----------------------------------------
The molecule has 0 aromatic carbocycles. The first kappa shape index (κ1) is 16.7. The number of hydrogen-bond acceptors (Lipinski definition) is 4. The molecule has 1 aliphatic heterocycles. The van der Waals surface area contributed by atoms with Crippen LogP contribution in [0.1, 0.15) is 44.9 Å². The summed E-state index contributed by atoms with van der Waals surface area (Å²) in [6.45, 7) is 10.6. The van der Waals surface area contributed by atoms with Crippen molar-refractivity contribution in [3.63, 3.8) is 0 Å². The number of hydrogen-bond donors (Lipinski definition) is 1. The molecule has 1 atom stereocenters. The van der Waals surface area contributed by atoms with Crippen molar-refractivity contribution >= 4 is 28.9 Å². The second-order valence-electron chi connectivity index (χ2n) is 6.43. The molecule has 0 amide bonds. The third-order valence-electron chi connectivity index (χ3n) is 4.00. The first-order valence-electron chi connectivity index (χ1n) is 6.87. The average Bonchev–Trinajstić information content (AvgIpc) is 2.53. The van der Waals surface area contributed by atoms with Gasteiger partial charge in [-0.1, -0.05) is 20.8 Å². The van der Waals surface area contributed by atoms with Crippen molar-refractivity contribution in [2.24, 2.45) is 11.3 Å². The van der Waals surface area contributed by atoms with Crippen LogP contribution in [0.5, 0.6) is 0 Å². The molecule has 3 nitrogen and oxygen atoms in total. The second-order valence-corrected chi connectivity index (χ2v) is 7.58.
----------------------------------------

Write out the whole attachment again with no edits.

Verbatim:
The molecule has 0 aromatic carbocycles. The first kappa shape index (κ1) is 16.7. The number of hydrogen-bond acceptors (Lipinski definition) is 4. The molecule has 1 aliphatic heterocycles. The van der Waals surface area contributed by atoms with Crippen LogP contribution in [0.1, 0.15) is 44.9 Å². The summed E-state index contributed by atoms with van der Waals surface area (Å²) in [6.45, 7) is 10.6. The van der Waals surface area contributed by atoms with Crippen molar-refractivity contribution in [3.63, 3.8) is 0 Å². The number of hydrogen-bond donors (Lipinski definition) is 1. The molecule has 1 atom stereocenters. The van der Waals surface area contributed by atoms with Crippen molar-refractivity contribution >= 4 is 28.9 Å². The second-order valence-electron chi connectivity index (χ2n) is 6.43. The molecule has 0 amide bonds. The third-order valence-electron chi connectivity index (χ3n) is 4.00. The first-order valence-electron chi connectivity index (χ1n) is 6.87. The average Bonchev–Trinajstić information content (AvgIpc) is 2.53. The van der Waals surface area contributed by atoms with Gasteiger partial charge in [-0.1, -0.05) is 20.8 Å². The van der Waals surface area contributed by atoms with Crippen molar-refractivity contribution in [2.24, 2.45) is 11.3 Å². The van der Waals surface area contributed by atoms with Crippen LogP contribution in [0.5, 0.6) is 0 Å². The molecule has 3 nitrogen and oxygen atoms in total. The second-order valence-corrected chi connectivity index (χ2v) is 7.58.